As midsize regional accounting & advisory firms expand to serve more client industries, they struggle to identify leaders for these new areas. In fact, expansion aside, they may not have enough strong leaders for their existing portfolio of industries. For this reason, it’s important to cluster industries to match a firm’s leadership bandwidth. The composition of an industry cluster in a particular firm will depend on several factors, but here are some good examples:
• Media, Entertainment and Sports
• Manufacturing and Distribution
• Professional Services
• Real Estate, Construction, Architecture and Engineering
• Nonprofit and Government
• Communications and Technology
• High Net-worth Tax, Family Business and Bookkeeping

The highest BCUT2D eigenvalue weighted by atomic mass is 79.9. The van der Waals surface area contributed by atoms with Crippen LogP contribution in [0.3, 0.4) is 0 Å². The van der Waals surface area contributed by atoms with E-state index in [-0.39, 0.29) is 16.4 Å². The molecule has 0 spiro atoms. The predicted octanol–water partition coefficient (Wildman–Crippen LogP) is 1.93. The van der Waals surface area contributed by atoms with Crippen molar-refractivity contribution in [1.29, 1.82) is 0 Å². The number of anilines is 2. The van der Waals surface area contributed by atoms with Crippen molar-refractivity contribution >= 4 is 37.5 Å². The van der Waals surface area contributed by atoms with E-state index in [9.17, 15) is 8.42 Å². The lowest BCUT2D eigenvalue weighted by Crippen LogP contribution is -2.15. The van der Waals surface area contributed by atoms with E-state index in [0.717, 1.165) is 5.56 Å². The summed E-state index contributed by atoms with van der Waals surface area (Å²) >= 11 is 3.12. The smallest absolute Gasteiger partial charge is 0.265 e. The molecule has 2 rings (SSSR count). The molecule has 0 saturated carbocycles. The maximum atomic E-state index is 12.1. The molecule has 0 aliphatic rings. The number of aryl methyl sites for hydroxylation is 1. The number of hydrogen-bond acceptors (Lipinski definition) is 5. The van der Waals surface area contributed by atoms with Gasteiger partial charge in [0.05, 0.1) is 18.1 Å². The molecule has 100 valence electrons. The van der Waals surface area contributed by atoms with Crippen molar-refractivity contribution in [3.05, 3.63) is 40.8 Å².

• Healthcare, Medical Devices, Pharmaceutical and Biotech
The goal is to have no more than six clusters. Five is even better. Once this is accomplished, the next step is to name cluster leaders who will manage the cluster P&Ls, providing a great proving ground for future firm Managing Partner candidates.
This approach to grooming leaders is a big change for many firms that have historically named industry experts as industry leaders. Under this model, leadership and industry expertise are separated, recognizing that the go-to person for impressing clients — a very important continuing role — often lacks the leadership ability to grow and scale a major piece of the firm’s business. There are many nuances to consider in getting this aspect right, and they vary from firm to firm.
Also, the firm’s management structure should not be confused with its sales and marketing strategy. Keeping the full list of industries on the firm’s website and treating each industry as distinct for external purposes continues to make good business sense.